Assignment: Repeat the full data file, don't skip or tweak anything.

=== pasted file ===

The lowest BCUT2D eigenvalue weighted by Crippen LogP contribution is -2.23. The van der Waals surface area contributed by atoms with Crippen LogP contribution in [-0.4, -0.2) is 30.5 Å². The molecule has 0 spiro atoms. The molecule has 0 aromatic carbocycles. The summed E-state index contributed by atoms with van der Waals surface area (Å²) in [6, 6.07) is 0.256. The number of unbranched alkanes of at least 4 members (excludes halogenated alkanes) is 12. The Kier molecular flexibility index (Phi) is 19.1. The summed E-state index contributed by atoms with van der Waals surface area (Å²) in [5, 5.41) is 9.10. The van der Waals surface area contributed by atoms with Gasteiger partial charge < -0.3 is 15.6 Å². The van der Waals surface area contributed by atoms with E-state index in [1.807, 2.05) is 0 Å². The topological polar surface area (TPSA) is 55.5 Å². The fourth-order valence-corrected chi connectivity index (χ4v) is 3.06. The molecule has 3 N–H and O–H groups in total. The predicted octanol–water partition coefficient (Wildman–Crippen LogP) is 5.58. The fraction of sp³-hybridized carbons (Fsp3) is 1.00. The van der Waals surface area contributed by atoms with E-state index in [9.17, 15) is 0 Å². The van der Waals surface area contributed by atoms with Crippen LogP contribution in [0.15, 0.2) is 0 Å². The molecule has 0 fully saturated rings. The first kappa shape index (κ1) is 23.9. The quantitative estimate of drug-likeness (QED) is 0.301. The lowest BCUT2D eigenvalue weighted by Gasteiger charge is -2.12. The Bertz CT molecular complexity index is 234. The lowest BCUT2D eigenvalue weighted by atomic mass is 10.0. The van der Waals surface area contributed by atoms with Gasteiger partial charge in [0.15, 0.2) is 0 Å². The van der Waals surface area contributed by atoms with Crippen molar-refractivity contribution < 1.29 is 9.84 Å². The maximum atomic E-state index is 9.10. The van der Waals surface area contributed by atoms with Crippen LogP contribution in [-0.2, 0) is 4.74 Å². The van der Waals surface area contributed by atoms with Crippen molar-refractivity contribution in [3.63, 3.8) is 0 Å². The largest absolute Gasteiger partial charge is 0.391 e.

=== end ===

The lowest BCUT2D eigenvalue weighted by Crippen LogP contribution is -2.23. The van der Waals surface area contributed by atoms with Crippen LogP contribution in [-0.4, -0.2) is 30.5 Å². The molecule has 0 spiro atoms. The molecule has 0 aromatic carbocycles. The summed E-state index contributed by atoms with van der Waals surface area (Å²) in [6, 6.07) is 0.256. The number of unbranched alkanes of at least 4 members (excludes halogenated alkanes) is 12. The Kier molecular flexibility index (Phi) is 19.1. The summed E-state index contributed by atoms with van der Waals surface area (Å²) in [5, 5.41) is 9.10. The van der Waals surface area contributed by atoms with Gasteiger partial charge < -0.3 is 15.6 Å². The van der Waals surface area contributed by atoms with E-state index in [1.807, 2.05) is 0 Å². The topological polar surface area (TPSA) is 55.5 Å². The fourth-order valence-corrected chi connectivity index (χ4v) is 3.06. The molecule has 3 N–H and O–H groups in total. The predicted octanol–water partition coefficient (Wildman–Crippen LogP) is 5.58. The fraction of sp³-hybridized carbons (Fsp3) is 1.00. The van der Waals surface area contributed by atoms with E-state index in [9.17, 15) is 0 Å². The van der Waals surface area contributed by atoms with Crippen LogP contribution in [0.15, 0.2) is 0 Å². The molecule has 0 fully saturated rings. The first kappa shape index (κ1) is 23.9. The quantitative estimate of drug-likeness (QED) is 0.301. The lowest BCUT2D eigenvalue weighted by Gasteiger charge is -2.12. The Bertz CT molecular complexity index is 234. The lowest BCUT2D eigenvalue weighted by atomic mass is 10.0. The van der Waals surface area contributed by atoms with Gasteiger partial charge in [0.15, 0.2) is 0 Å². The van der Waals surface area contributed by atoms with Crippen molar-refractivity contribution < 1.29 is 9.84 Å². The maximum atomic E-state index is 9.10. The van der Waals surface area contributed by atoms with Crippen LogP contribution in [-0.2, 0) is 4.74 Å². The van der Waals surface area contributed by atoms with Crippen molar-refractivity contribution in [3.63, 3.8) is 0 Å². The largest absolute Gasteiger partial charge is 0.391 e.